No One Knows the Day or Hour is a hymn that I joke uses the technique of one of Cole Porter’s infamous “list songs.” In this case, many Biblical verses all pertaining to the return of Jesus (Matthew 24:36; 1 Thessalonians 5:2; James 5:7 to name a few) are used to create a hymn that tells us to be prepared for His returning.
In Times of Sorrow
In Times of Sorrow is a hymn of comfort in times of mourning. It refers to a number of Biblical texts, many of which are frequently used in funerals, such as Psalm 23:4, Revelation 21:4, Psalm 30:11 and Matthew 5:4.
Here in this Hour We Come to Worship
Here in This Hour We Come to Worship is based off of a sermon I peached about the role of music in divine worship. Each verse focuses on one of the five roles I discussed, which are that music is praise, music is prayer, music is offering, music is the Word of God, and music is unifying. It is very well suited as a hymn for the beginning of worship.
God Calls Us To Be Loving
God Calls Us To Be Loving uses scripture passages such as Matthew 20:16, 1 John 1:8, John 8:7 to illustrate that we are not to judge one another nor assume ones relationship with God. Rather, we are to love one another. This hymn was inspired by the unfortunate trend of politicians making overtures about their opponents religiosity and faith.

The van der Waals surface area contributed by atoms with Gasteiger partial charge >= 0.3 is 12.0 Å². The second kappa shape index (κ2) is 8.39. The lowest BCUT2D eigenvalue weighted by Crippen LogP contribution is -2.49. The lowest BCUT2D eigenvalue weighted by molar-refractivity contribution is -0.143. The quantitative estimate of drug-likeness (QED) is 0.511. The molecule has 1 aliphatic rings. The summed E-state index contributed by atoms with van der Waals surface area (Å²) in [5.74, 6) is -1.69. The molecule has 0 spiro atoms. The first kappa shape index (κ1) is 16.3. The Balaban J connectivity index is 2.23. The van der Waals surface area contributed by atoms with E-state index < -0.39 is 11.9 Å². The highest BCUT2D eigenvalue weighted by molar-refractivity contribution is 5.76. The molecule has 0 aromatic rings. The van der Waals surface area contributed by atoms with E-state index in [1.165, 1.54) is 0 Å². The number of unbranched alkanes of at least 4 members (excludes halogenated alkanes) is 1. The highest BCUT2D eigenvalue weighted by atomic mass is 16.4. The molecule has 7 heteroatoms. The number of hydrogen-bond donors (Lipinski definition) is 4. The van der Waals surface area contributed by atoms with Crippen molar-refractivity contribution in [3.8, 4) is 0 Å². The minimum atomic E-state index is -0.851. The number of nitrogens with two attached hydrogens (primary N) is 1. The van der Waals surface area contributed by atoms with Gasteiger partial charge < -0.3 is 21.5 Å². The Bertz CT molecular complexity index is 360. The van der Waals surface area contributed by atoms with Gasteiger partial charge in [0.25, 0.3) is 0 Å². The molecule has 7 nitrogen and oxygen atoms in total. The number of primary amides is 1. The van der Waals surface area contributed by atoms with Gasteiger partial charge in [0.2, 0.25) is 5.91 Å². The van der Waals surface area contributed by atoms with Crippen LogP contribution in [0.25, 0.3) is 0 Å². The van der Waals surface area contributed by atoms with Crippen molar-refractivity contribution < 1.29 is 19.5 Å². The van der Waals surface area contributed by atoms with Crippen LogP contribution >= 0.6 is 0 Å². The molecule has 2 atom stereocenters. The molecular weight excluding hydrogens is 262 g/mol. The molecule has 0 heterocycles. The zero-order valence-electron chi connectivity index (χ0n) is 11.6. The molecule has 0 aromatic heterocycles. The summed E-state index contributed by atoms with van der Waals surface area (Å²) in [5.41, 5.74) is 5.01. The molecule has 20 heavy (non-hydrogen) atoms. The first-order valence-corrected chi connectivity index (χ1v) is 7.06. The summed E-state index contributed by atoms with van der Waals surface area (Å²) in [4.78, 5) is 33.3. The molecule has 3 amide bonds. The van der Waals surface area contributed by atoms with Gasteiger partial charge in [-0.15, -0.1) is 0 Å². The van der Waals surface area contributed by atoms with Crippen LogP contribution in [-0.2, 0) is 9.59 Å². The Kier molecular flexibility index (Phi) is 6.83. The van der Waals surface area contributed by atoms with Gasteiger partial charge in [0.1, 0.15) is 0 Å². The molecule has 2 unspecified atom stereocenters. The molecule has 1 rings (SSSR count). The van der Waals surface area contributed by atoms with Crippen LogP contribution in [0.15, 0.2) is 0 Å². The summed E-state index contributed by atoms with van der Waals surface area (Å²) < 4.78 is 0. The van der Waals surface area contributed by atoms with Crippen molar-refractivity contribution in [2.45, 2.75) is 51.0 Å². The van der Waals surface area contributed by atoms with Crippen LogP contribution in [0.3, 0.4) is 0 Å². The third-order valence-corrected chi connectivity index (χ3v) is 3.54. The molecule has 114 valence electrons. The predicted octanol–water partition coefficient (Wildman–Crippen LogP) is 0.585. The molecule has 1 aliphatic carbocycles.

For Gifts Bestowed, We Thank Thee
For Gifts Bestowed, We Thank Thee is a hymn of thanksgiving for the gifts that God has provided. It encourages the use of these gifts in worship and in the world, making this hymn a good choice for the end of the service. It could also be used at a recognition service for church volunteers.
Father in Heaven, We Pray
Father in Heav’n, We Pray was inspired after watching a number of movies and documentaries about the Titanic, a topic that has been of interest to me since I was a child. Written to be compatible with Nearer, My God, To Thee, a hymn practically synonymous with the Titanic tragedy, the text uses the metaphor of ships, storms and oceans to speak of God’s protective power when we trust in Him.
Creator God, Who Gave the Earth Its Rise
Creator God, Who Gave the Earth its Rise is an update of a text that I wrote a number of years ago, while the tune is newly written for this volume. I like to think of this hymn as a creed hymn. It concerns the creation of the world by our most powerful God and puts emphasis on God’s Word and His greatest gift, the gift of Jesus Christ.
Child of the Father
Child of the Father is a hymn for baptism. The first three verses each discuss the relationship between the Trinity and the newly baptized, while the fourth incorporates the promise of the congregation to welcome and support the newly baptized. It need not only be used at the baptism of a baby or child, the words being perfectly suitable for adult baptisms as we are all God’s children.
As One We Mourn, As One We Cry
As One We Mourn, As One We Cry was the first hymn written for We Come To Worship. It was written in response to the reprehensible murder of George Floyd in Minneapolis, Minnesota.